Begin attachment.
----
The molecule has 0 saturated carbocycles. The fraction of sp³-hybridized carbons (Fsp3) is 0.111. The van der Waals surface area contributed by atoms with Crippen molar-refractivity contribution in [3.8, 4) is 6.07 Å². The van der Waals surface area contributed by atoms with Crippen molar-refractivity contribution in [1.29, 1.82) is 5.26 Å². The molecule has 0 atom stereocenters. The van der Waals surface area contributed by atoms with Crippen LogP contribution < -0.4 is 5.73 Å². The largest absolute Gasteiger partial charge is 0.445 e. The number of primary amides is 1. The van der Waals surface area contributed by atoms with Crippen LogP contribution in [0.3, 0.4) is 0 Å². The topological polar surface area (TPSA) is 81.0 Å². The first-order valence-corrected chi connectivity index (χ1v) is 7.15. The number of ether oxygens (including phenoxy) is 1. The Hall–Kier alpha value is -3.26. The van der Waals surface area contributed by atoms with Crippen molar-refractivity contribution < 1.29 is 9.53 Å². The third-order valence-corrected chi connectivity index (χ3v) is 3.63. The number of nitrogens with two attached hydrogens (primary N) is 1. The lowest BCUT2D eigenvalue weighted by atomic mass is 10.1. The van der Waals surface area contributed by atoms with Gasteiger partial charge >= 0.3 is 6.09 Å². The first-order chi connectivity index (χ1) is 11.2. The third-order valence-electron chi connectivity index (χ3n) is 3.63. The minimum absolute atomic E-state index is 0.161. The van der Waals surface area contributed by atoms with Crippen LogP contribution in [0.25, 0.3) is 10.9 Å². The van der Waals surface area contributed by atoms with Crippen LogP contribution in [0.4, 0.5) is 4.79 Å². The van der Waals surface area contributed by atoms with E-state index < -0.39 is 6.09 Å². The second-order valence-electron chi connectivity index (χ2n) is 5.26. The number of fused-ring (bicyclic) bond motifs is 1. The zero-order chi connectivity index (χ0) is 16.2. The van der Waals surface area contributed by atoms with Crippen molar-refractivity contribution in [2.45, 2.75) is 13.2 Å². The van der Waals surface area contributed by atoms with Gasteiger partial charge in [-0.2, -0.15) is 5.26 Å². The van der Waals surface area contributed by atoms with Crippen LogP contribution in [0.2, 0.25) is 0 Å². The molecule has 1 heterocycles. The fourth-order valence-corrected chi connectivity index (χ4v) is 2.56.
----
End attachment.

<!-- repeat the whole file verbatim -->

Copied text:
The molecule has 0 saturated carbocycles. The fraction of sp³-hybridized carbons (Fsp3) is 0.111. The van der Waals surface area contributed by atoms with Crippen molar-refractivity contribution in [3.8, 4) is 6.07 Å². The van der Waals surface area contributed by atoms with Crippen molar-refractivity contribution in [1.29, 1.82) is 5.26 Å². The molecule has 0 atom stereocenters. The van der Waals surface area contributed by atoms with Crippen LogP contribution < -0.4 is 5.73 Å². The largest absolute Gasteiger partial charge is 0.445 e. The number of primary amides is 1. The van der Waals surface area contributed by atoms with Crippen LogP contribution in [0.3, 0.4) is 0 Å². The topological polar surface area (TPSA) is 81.0 Å². The first-order valence-corrected chi connectivity index (χ1v) is 7.15. The number of ether oxygens (including phenoxy) is 1. The Hall–Kier alpha value is -3.26. The van der Waals surface area contributed by atoms with Crippen molar-refractivity contribution < 1.29 is 9.53 Å². The third-order valence-corrected chi connectivity index (χ3v) is 3.63. The number of nitrogens with two attached hydrogens (primary N) is 1. The lowest BCUT2D eigenvalue weighted by atomic mass is 10.1. The van der Waals surface area contributed by atoms with Gasteiger partial charge >= 0.3 is 6.09 Å². The first-order chi connectivity index (χ1) is 11.2. The third-order valence-electron chi connectivity index (χ3n) is 3.63. The minimum absolute atomic E-state index is 0.161. The van der Waals surface area contributed by atoms with Crippen LogP contribution in [0.25, 0.3) is 10.9 Å². The van der Waals surface area contributed by atoms with Crippen LogP contribution in [0.4, 0.5) is 4.79 Å². The van der Waals surface area contributed by atoms with E-state index < -0.39 is 6.09 Å². The second-order valence-electron chi connectivity index (χ2n) is 5.26. The number of fused-ring (bicyclic) bond motifs is 1. The zero-order chi connectivity index (χ0) is 16.2. The van der Waals surface area contributed by atoms with Crippen molar-refractivity contribution in [2.45, 2.75) is 13.2 Å². The van der Waals surface area contributed by atoms with Gasteiger partial charge in [-0.2, -0.15) is 5.26 Å². The van der Waals surface area contributed by atoms with Crippen LogP contribution in [0.2, 0.25) is 0 Å². The molecule has 1 heterocycles. The fourth-order valence-corrected chi connectivity index (χ4v) is 2.56.